Academic journal article Asian Social Science

The Age of Criminal Responsibility from the Perspective of Malaysian Shariah Law

Academic journal article Asian Social Science

The Age of Criminal Responsibility from the Perspective of Malaysian Shariah Law

Article excerpt


The non-conformity in the use of the terms concerning children and their age in the Shariah criminal legal system in the states in Malaysia has given rise to legal conflict as well as causing difficulties in terms of the execution and enforcement of shariah legal crime and its procedures in each of the afore stated states. The existing laws show that there exists non-dissidence in determining the position of children which conflicts with syariah crime. The term young offender was duly provided in the shariah procedural enactment but not in states' shariah criminal law. Similarly, the term 'baligh' was defined and the position of non-baligh children was elucidated in the said law but not under the shariah procedural enactment. Hence, this articles serves to lay down the provisions of both enactments concerned and to compared them with the shariah criminal principles in terms of ascertainment of age and the position of children which are in conflict with the shariah criminal law through the ulama and Islamic fuqaha's standpoint. This approach was adopted to determine as to what extent are the distinctive provisions shariah-compliant. This article unmasks the lacunae on shariah criminal law in the states particularly those pertaining children, conflicting with shariah. This finding raises the possibility re-examination as to the existing provisions. The analysis depicts the fact that each 'baligh' provision is duly reinforced by the ulama and fuqaha's views which contribute to khilaf in this case. Correspondingly, the provision in shariah procedural enactments in Malaysia that a young offender is one who is not less than 10 years of age and not more than 16 years old is still very much debatable, considering the provisions on baligh. Thus, the detailed re-examination of the shariah criminal legal system pertaining children which conflicts with shariah criminal law is very much necessary for the justice of all of the parties concerned.

Keywords: age, young offenders, criminal responsibility, shariah laws, Malaysia states' shariah criminal laws

1. Introduction

The states shariah criminal legislations do not have jurisdiction on offences except in so far as conferred by the Ninth Schedule, List 2 of Federal Constitution of Malaysia. This legal jurisdiction only applies to those professing the religion of Islam, including the young shariah criminal offenders. The Child Act 2001 (Act 611) does not have jurisdictions over a child committing shariah offences notwithstanding it being the exclusive legislations for the children. Under the shariah criminal legislations, none of the states in Malaysia provides for a specific child act or enactment which is in conflict with the shariah criminal law. In fact, there are only few minimal provisions offered to young offenders, the status of the offences, and the criminal procedure governing them.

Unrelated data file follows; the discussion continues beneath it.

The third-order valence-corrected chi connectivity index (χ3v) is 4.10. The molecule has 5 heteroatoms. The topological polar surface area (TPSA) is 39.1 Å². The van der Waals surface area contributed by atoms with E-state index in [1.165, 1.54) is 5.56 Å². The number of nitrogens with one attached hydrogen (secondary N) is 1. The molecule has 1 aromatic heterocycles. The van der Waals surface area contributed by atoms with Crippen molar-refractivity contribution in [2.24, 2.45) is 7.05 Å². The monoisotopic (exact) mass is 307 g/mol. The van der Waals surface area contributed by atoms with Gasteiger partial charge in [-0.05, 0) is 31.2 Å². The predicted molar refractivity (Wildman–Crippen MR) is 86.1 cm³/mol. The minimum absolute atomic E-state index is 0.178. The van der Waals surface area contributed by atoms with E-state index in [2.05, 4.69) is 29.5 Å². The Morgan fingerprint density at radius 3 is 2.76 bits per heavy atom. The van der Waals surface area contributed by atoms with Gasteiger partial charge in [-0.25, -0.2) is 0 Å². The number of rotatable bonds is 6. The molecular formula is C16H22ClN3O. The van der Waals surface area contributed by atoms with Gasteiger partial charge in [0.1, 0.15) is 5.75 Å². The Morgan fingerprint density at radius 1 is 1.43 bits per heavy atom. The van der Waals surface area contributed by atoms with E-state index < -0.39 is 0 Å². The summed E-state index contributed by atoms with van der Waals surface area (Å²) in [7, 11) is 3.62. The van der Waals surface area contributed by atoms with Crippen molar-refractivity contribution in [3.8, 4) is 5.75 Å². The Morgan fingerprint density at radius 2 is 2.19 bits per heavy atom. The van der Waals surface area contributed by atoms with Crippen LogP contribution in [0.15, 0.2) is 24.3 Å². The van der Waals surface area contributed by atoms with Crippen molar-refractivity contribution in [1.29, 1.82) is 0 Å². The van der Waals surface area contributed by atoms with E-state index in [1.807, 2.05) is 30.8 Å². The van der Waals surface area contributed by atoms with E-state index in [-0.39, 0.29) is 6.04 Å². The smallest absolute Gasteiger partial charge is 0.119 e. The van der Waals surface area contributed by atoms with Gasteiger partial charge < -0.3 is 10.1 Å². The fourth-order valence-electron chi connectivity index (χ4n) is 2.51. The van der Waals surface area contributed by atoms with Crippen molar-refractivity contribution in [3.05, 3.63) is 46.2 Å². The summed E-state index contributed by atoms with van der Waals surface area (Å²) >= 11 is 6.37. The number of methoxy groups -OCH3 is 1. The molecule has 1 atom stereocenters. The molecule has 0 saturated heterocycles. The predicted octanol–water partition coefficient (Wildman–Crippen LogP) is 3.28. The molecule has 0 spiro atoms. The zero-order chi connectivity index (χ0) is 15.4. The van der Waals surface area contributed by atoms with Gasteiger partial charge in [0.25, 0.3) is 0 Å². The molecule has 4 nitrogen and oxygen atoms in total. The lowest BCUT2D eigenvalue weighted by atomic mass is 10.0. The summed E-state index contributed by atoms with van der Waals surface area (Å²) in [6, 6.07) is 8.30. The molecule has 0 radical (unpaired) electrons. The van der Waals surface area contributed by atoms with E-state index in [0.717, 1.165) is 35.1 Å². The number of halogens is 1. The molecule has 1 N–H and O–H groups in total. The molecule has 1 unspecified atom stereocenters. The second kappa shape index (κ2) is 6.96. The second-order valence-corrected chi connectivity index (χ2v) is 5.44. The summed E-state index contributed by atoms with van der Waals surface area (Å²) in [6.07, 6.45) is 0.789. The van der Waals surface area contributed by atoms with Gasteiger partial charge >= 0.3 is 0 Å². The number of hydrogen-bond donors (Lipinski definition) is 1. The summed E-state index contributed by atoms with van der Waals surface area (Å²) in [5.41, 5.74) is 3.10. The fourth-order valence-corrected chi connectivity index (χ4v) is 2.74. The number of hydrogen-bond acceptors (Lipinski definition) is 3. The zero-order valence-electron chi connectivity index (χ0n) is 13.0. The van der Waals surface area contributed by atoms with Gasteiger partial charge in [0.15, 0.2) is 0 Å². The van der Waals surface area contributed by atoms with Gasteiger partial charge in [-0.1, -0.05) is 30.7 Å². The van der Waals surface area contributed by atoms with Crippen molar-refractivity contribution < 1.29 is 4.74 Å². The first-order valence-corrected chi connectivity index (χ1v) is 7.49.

The definition of the term 'child' for example, is only found in some of the states shariah criminal enactments. The term child is mentioned in all the states shariah criminal enactment of Malaysia except in Perlis, Kedah, Kelantan and Pahang. These provisions are numbered differently and for instance section 51 for Shariah Criminal Offences Act (Federal Territories), Shariah Criminal Offences (State of Johor) Enactment 1997, and Criminal Offences (State of Penang) Enactment 1996; section 10 for Shariah Offences (State of Malacca) Enactment 1991, Shariah Criminal Offences (Selangor) Enactment 2004, and Shariah Criminal Offences (Sabah) Enactment 1995; section 4 for Crimes (Shariah) (Perak)Enactment 1992; section 43 for Shariah Criminal Offences (Selangor) Enactment 1995; section 63 for Shariah Criminal Offences (Taazir) (Terengganu) Enactment 2001 and section 48 for Shariah Criminal Offences (Sarawak) Ordinance 2001. Whilst the only provision that mentions the term 'child' in the shariah criminal procedure enactments is merely for name and address validation and again the sections' number involved is differed from one state to another. …

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